From CNET News
by Declan McCullagh
Google's Street View cars collected the locations of millions of laptops, cell phones, and other Wi-Fi devices around the world, a practice that raises novel privacy concerns, CNET has confirmed....
The confirmation comes as concerns about location privacy appear to be growing. Apple came under fire in April for recording logs of approximate location data on iPhones, and eventually released a fix. That controversy sparked a series of disclosures about other companies' location privacy practices, questions and complaints from congressmen, a pair of U.S. Senate hearings, and the now-inevitable lawsuits seeking class action status.
A previous CNET article, published June 15 and triggered by the research of security consultant [and 2009 School of Information alumnus] Ashkan Soltani, was the first to report that Google made these unique hardware IDs--called MAC addresses--publicly available through a Web interface. Google curbed the practice about a week later.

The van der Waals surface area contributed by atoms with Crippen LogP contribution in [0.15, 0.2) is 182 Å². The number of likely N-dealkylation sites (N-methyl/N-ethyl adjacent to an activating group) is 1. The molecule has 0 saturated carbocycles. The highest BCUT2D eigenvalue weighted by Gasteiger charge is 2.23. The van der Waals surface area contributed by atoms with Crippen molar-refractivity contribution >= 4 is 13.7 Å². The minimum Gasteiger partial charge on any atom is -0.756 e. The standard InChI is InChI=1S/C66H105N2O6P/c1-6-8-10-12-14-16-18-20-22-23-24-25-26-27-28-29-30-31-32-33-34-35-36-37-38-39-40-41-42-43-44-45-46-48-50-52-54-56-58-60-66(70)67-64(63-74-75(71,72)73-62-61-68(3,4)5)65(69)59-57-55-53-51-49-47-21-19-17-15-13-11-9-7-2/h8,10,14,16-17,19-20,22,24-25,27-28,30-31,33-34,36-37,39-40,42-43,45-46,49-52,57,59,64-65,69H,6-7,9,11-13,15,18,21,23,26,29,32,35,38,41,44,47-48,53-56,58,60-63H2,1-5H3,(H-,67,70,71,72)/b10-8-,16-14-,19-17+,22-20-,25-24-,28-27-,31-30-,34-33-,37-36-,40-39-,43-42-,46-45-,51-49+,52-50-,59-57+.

But it was unclear at the time whether Google's location database included the hardware IDs of only access points and wireless routers or client devices, such as computers and mobile phones, as well.
Anecdotal evidence suggested they had been swept up. Alissa Cooper, chief computer scientist at the Center for Democracy and Technology and co-chair of an Internet Engineering Task Force on geolocation, said her 2009 home address was listed in Google's location database. Nick Doty, a lecturer at the University of California at Berkeley [School of Information] who co-teaches the Technology and Policy Lab, found that Google listed his former home in the Capitol Hill neighborhood in Seattle.
"It would be helpful to have some clarity about why and how (a hardware address) got in there so people can act accordingly," says Soltani, the security researcher....